Jaden takes you guys through a couple hours of his painting with color choice, thought process, and WIP shots along the way! This will be part 1 of 2.Read More
Jaden breaks the current LoS picture count record as he details a painting method he's fallen in love with over the last few months - Sketch Style! He'll take you step by step through the process from priming to finished product. Come have a look!Read More
A couple of months ago I wrote up a review for the Broken Egg Games Aspect Markers (Which you can read here if you are so inclined, and you can purchase these tokens here if you want to follow along at home), and included a photo at the end with my personal set of painted ones.
I got a LOT of questions regarding how I had done them, but since I was leaving for the ATC the next morning, I just said that I would be writing up a "how to" guide shortly and left it at that.
To my shame, I completely forgot, and so I am writing this up to rectify that. To all of my readers who messaged or commented asking for the guide, I am sorry this took so long. Hopefully it was worth the wait!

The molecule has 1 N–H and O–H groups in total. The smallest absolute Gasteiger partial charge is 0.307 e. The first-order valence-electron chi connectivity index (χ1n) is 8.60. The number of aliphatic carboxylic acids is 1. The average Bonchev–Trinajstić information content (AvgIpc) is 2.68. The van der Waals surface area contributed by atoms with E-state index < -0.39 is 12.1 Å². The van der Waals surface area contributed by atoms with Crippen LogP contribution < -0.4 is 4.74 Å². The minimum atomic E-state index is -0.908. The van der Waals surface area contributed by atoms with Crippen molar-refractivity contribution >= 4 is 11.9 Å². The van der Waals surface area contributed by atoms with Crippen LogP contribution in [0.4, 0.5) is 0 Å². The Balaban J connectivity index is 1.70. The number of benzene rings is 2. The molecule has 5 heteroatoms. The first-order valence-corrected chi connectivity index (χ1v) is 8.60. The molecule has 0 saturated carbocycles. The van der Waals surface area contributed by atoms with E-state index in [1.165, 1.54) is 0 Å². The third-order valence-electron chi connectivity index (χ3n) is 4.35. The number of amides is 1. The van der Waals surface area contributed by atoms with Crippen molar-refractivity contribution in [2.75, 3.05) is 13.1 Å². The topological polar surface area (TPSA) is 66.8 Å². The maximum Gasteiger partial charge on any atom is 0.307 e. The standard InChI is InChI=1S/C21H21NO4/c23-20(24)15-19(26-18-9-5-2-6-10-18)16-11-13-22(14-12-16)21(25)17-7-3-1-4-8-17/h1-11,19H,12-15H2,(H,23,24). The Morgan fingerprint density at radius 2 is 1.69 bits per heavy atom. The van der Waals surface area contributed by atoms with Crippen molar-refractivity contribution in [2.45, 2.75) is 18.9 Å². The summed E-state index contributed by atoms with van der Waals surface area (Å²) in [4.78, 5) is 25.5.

I am using exclusively P3 paints and inks for this project, with one exception which will be noted when it comes up.
Don't bother priming these. Apply a layer of red ink to the recesses of the tokens.
Apply a thin layer of Sulfur Yellow to every raised area. Once it is completely dry, check for opacity - you may need a second layer.
Blend Morrow White into the tip of each "flame" and also to various points on the letters. I used two brush blending for this.
Already you can see the beginnings of fire-like effects after just one highlight.
Apply a thin glaze of Citadel Troll Slayer Orange to the farthest edges from the Morrow White. I recommend a couple of thin glazes accompanied by some blending for best results.
(A Glaze is a very thin paint, similar to a wash but not as wet - apply it in thin layers and blend the edge with a clean, wet brush to achieve this look)
Use Khador Red Base in a very thin glaze or two over about half of the area where Troll Slayer Orange went.